Two more bright fireballs could be registered with the SMART Project’s detectors operated at Calar Alto (Almería), Huelva, La Hita (Toledo), Sierra Nevada (Grandad), La Sagra (Granada) and Seville.
The first of them was on April 18th at 20h42 UT. The second one took place on April 21st at 01h50 UT.
Both of them also were recorded from the external cameras of Calar Alto Observatory in Almería.
However, due to the clouds that covered most of observatories on 18th, the first one only was registered with Calar Alto cameras, so no triangulation was possible and no other data could be extracted from it.
Below are the videos that externals cameras of Calar Alto Observatory, where the sky was clear, could record.
With second one (the one on April 21st) we were luckier. Triangulation with other observatories was possible, and it has been analyzed by Professor José María Madiedo (Instituto de Astrofísica de Andalucía IAA-CSIC), SMART Project PI.
This fireball had a cometary origin. A fragment from a comet impacted against our atmosphere at a speed of 152.000 km/h.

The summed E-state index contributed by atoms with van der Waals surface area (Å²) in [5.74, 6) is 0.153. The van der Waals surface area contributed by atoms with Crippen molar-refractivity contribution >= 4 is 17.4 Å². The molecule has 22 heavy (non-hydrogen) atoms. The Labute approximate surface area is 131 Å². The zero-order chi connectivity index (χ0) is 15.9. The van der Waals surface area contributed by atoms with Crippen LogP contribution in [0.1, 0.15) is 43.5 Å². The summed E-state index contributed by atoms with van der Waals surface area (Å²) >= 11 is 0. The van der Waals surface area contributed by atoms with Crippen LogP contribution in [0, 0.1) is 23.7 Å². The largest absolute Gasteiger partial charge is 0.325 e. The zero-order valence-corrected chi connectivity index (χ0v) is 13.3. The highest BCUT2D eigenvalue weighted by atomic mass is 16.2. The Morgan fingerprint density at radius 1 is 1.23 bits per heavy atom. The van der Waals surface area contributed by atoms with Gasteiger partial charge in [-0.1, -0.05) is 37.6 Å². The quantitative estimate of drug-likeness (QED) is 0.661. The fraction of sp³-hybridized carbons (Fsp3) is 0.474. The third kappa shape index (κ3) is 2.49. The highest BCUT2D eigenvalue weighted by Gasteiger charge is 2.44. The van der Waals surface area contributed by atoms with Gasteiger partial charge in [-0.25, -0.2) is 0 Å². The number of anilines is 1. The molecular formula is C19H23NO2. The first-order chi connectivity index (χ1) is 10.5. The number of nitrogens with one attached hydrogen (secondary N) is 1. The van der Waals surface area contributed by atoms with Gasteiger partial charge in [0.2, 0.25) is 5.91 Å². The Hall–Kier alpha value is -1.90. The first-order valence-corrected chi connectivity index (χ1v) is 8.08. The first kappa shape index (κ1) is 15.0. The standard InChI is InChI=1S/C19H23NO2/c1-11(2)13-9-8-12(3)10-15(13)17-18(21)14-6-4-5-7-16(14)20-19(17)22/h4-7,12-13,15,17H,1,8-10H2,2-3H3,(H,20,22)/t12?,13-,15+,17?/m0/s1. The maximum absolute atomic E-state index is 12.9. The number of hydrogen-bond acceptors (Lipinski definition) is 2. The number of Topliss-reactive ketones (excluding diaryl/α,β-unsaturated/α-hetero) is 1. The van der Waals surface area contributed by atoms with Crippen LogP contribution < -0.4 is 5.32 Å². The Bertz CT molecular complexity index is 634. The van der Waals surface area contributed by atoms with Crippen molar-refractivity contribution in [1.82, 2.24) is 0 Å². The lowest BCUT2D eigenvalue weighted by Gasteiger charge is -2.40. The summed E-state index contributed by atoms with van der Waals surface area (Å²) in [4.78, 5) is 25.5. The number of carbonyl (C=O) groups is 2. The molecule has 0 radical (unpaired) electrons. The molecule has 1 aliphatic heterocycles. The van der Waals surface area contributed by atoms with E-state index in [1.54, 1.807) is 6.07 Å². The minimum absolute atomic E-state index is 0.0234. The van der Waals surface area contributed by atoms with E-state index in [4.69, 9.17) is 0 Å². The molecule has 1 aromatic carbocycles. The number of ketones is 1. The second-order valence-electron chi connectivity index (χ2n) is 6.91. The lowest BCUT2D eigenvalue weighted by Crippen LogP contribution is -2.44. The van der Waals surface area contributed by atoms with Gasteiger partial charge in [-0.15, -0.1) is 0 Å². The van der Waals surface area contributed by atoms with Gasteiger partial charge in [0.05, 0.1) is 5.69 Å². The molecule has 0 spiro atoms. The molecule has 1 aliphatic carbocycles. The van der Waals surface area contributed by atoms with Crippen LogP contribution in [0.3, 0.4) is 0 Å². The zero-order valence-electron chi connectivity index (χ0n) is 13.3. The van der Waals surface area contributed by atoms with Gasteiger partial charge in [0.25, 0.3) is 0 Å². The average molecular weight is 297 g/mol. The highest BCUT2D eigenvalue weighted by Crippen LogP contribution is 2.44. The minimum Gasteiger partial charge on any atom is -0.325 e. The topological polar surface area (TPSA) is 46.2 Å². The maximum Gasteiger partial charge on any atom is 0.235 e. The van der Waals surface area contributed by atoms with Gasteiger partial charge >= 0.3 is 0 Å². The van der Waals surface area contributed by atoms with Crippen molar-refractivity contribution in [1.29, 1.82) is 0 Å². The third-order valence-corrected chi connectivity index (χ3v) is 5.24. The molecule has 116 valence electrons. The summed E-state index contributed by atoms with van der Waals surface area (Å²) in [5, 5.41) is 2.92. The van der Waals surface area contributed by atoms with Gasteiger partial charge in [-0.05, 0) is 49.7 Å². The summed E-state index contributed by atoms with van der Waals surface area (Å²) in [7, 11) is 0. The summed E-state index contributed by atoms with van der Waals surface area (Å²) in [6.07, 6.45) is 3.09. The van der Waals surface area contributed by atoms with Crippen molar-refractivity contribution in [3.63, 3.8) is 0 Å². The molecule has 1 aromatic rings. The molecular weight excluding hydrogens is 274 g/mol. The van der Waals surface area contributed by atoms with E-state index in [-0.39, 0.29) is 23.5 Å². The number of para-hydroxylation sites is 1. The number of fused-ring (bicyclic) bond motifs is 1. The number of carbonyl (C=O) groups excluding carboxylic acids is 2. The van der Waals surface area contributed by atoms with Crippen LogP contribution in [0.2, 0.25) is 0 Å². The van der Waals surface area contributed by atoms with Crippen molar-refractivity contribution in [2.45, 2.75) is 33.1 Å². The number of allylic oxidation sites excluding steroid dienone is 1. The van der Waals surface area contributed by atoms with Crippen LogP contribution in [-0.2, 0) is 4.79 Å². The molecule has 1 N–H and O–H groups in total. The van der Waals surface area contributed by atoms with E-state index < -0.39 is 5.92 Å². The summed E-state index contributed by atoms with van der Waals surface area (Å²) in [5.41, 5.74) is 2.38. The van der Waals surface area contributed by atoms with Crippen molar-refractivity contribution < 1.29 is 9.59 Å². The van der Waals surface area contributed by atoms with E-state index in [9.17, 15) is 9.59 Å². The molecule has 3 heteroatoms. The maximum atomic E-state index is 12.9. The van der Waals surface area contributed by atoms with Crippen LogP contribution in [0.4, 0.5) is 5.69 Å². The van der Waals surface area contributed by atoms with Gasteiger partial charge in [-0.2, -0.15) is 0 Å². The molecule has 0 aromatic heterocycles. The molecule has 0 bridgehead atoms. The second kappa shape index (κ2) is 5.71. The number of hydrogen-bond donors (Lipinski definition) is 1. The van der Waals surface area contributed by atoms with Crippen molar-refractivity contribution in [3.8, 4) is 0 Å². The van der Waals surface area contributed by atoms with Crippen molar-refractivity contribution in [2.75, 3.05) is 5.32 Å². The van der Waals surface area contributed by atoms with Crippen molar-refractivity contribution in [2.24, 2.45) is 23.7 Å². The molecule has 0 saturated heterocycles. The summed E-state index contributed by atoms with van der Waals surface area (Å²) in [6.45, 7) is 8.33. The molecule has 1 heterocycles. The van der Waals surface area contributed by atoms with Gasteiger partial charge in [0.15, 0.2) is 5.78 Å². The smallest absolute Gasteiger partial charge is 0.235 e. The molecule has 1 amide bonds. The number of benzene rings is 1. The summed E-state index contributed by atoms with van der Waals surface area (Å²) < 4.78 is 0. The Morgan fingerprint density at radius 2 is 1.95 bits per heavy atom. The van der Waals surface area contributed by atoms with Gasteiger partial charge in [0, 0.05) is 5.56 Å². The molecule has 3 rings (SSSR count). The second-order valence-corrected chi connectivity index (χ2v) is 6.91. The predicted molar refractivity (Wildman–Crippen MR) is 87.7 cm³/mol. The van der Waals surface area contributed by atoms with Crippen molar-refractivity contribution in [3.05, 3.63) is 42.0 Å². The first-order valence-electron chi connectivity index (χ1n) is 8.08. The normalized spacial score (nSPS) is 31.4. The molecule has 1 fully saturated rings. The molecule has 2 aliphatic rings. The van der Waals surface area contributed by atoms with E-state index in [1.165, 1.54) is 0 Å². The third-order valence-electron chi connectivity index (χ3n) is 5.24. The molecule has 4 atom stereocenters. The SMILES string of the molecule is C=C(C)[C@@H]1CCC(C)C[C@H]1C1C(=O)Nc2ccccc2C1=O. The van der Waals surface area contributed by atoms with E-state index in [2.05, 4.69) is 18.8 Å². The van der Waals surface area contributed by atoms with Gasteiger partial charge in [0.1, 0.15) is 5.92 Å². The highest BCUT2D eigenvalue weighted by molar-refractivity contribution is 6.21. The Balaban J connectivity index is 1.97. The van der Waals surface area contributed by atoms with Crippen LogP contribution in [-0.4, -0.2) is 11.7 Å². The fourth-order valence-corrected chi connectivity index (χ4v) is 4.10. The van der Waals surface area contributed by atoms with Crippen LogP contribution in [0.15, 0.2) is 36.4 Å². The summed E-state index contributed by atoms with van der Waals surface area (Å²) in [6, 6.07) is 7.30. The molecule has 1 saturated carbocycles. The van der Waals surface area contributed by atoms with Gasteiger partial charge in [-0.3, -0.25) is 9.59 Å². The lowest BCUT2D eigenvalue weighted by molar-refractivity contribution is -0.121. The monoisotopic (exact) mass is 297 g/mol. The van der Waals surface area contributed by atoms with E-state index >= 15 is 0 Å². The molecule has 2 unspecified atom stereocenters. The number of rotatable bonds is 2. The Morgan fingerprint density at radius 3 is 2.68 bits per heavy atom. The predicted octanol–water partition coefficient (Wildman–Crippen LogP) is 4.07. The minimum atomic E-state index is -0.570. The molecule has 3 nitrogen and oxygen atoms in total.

The luminous part of the event started at an altitude of 102 km above Morocco. The fireball moved then northward toward the Mediterranean Sean and finished at an altitude of 36 km just on Morocco’s coasts.
Below is the video that one of the external cameras of Calar Alto Observatory in Almería registered of this event.
Calar Alto (CAHA) fireball detection station, together with the one at the Observatory of Sierra Nevada (IAA-CSIC) and others placed at different locations in Spain, are part of the S.M.A.R.T. project led by Professor José María Madiedo (IAA) to track that kind of objects. Specifically, Calar Alto (CAHA) station and the one at Sierra Nevada (IAA-CSIC) constitute a collaboration agreement between the IAA researcher José María Madiedo and both institutions.